And I could do with some magic. Friday we went to the infertility clinic. The news? Not great. Not many eggs; eggs getting old; eggs not being released with enough oomph. The technical name for all of this is diminished ovarian reserve. Or as I think of it: old lady syndrome. The doctor wants us to begin infertility treatments after Christmas.

Oh, dukkha. Blessed be for Marc, who on the way home initiated a tough but concrete/grounded conversation about our good fortune. “I want this to happen,” he said. “But if it doesn’t, we have so many blessings already.” I nodded and agreed through a few tears. He is right, of course.

My challenge, as usual, is attachment. I wanted so badly to be able to just make a baby, the old-fashioned way. Without all this soul-searching and medical intervention and acupuncture and mindfulness and whatever else it will take. It once felt so simple, the possibility, like something that could just happen naturally.

“It could,” said the doctor. “I would not be shocked.” But she didn’t sound too optimistic, either.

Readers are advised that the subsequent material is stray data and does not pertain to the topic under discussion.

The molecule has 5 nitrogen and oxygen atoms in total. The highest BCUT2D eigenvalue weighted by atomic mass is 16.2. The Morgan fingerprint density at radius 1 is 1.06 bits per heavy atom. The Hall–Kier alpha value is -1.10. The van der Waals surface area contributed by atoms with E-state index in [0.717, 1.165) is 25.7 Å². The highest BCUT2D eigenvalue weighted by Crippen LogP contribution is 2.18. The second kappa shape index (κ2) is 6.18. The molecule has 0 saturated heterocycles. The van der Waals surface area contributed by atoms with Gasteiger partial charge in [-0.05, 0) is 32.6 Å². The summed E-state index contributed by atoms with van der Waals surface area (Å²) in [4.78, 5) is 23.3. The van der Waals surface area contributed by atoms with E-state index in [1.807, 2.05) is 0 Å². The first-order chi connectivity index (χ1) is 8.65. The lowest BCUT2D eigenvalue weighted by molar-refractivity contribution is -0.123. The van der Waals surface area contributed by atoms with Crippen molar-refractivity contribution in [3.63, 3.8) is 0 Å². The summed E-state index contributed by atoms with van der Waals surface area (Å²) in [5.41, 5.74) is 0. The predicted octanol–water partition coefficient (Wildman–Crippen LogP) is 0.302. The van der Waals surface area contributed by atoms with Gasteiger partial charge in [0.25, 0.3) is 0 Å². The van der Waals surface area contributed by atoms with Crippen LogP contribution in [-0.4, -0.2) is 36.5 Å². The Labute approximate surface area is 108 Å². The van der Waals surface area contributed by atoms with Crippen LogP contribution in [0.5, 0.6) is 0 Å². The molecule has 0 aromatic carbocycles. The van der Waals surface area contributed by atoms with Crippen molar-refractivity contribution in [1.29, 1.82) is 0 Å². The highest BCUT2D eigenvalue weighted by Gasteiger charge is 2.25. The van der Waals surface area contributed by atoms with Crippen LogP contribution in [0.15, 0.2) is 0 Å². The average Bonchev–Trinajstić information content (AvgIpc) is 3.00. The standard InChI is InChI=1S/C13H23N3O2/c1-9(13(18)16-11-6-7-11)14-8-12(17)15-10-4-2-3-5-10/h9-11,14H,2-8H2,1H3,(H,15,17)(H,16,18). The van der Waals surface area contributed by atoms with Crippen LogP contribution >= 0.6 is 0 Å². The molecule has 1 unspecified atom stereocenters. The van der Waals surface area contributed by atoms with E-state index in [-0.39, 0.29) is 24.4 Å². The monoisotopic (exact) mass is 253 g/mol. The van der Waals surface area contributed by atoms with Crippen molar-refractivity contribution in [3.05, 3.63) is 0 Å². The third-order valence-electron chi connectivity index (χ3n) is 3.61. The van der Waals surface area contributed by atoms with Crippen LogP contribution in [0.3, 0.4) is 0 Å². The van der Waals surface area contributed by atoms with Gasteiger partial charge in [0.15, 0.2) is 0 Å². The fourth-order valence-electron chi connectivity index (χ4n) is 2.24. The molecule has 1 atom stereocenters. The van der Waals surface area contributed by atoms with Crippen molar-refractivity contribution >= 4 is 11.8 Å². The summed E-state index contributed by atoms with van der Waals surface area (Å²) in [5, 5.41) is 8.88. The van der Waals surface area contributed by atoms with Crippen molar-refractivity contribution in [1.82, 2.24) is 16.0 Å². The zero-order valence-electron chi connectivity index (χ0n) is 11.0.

I will say something positive: mindfulness helped me in that appointment, and afterwards. It helped me to remember to take every step as it comes. And mindfulness has helped me move more gracefully from Saturday’s grief to Monday’s more expansive thinking about infertility treatments, about blessings, and about pausing to think and make decisions instead of rushing headlong in.

Lex is being extremely cute this afternoon, in that way that mischievous, spirited three-year-olds are cute (he is sitting on the toilet singing “this little light of mine” at the moment). A bit ago he came up to me on the couch and threw his arms around my neck.

“You’re super cute right now, Mom,” he told me.

Talk about a blessing.